In the beginning of the 1930’s women tired of fighting against their female forms and decided they
no longer desired to look boyish and ignore their wholesome bodies, but instead they began to wear more tailored dresses that would bring
the appearance of more softness and the exposure of their small waist lines. Gone were the cloche hats that once hid their foreheads and
were replaced by button plate hats exposing the whole of their faces and all the hair surrounding, that went with it.
Times were indeed changing, as laying out in the sun became the in thing. Women could display their rich new skin color under their new
backless dress. Quite daring, to say the least. The snood made it’s historic appearance at this time and Hollywood seized the idea and
before you knew it, you saw such stars as June Allyson, Joan Crawford, Linda Darnell, Greta Garbo, Merle Oberon and Barbara Stanwyck;
to name only a few; wearing the most attractive designed, custom made snoods. Some were knitted or crocheted with fine sparkly yarn.
There were those who may have been tatted as well. Having a hand made snood was indeed in fashion. Male hearts liquefied in their
presence, as these young starlets, came along in a most respectful and tasteful expression of their womanhood.
Hairstyles were still quite close to the head with the deep set, finger waves. Some were parted in the center, others on the side.
Around 1932 the styles began to soften a little bit more; as a play in the waves arrived and a little bit of volume appeared on the
scene. All of a sudden, women had full, lush deep waves and started to look sexy. The best part of it all, was that this new style
still obliged the large brimmed hats and the other smaller hats they would wear. Around the middle of the thirties, the main fashion
was waves and more waves; just, “be sure and give me my waves!” Many hair fashions were worn with a center part with deep waves and
the hair pulled back into an array of small curls on the neckline secured with bobby or hair pins. For styles such as this, the hats
were sometimes cocked diagonally on the side of the women’s head, hence the ever-lasting snood, would once again make it’s appearance.
Curls were having a real kick-off around this time as ladies would wrap small portions of their hair around their finger, quite tightly
and secure it with a pin. The curls were placed quite firmly and close to their head, whatever size curl was desired. Some styles were
parted in the middle and pulled back and up on the sides with a roll formed, while the back was rolled under or knit together in tight
sausage cluster type curls. In the latter part of the 1930’s the hair was sometimes pulled back into one roll while the back was either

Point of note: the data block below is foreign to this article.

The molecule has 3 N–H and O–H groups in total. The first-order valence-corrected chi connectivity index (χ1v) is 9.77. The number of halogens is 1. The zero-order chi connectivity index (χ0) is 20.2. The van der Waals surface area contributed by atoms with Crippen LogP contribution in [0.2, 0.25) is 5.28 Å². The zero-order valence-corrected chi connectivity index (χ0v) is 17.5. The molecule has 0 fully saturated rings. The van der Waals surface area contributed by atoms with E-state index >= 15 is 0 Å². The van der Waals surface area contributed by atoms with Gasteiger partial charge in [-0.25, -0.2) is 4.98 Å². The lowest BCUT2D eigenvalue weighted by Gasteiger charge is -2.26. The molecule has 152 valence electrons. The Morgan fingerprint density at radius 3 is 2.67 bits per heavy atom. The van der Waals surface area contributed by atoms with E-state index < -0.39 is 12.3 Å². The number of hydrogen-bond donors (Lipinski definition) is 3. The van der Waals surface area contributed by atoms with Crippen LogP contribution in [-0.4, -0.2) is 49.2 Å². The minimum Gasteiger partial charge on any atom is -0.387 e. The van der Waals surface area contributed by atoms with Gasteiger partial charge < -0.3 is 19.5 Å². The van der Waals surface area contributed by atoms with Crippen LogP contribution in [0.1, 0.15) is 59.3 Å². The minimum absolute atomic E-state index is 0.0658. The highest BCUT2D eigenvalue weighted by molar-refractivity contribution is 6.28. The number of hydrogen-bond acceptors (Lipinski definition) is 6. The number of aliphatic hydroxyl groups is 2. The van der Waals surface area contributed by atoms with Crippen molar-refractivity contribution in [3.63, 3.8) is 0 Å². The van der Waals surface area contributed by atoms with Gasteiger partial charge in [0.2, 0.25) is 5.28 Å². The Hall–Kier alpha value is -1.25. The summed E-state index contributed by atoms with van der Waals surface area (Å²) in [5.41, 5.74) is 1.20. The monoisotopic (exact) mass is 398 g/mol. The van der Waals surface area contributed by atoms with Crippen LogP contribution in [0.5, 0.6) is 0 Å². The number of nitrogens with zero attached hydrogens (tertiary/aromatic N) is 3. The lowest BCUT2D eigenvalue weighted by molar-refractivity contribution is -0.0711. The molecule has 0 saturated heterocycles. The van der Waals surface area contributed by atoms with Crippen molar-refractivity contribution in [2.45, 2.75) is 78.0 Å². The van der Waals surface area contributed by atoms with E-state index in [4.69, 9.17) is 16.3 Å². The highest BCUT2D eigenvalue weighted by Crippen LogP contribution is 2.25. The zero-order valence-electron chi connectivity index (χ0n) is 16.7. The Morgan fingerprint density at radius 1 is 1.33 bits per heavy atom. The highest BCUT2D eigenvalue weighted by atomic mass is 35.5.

turned up or under. At the time, it was of the utmost importance for the hairstyles to be able to accommodate the latest and most fashionable hat.
These were the years of intense finger waves with small rolled pinned curls fastened closely underneath the waves to address yet, more
waves and for a dressy affair, an addition of a braid would be worn to give the appearance of a lovely band dividing two sets of waves
with the bunch of curls found on the bottom.
These were the years of hardship, if you think about it. The 1929 NYC stock market crash spilled over and into the 1930’s and there
were some people who ended up losing everything they had worked for. Family men left their homes to make money to send back to their
families. There were four to five million unemployed men in America during this time.
This was the era when ladies began to wear
backless bathing suits, always smiling of course. Think of the beginning, of such freedom. In 1938 Walt Disney’s film of Snow White
and the Seven Dwarfs came on the scene and everyone was singing “hiho, hiho, it’s off to work I go.” But, everyone wondered where the
work was. Troubled times sounded the distant rumble of war.
Through all those hard times, hairstyles were still making a statement and when the ladies went to the salons they started to be
serviced with a color as Hollywood dared to once again set the trend. Celebrities such as Jean Harlow stirred a boldness in the hearts
of those in the thirties, as the mothers of the day, began to ask themselves “why not?”
Before long, there were many war widows
bleaching and tinting their hair like they had done it for years; although, this would give the older and more seasoned ladies something
to whisper about. As if that wasn’t enough to gossip about, thin eyebrows were in, as many a lady would tweeze practically all of
their eyebrows off and then, with her face ever so close to the mirror; with her tongue hanging out on the corner of her mouth,
artistically draw a thin rounded line above their eye; believing this made them appear more captivating. Think of how thin Betty
Davis’s eyebrows were. Remember the song; She has Betty Davis eyes.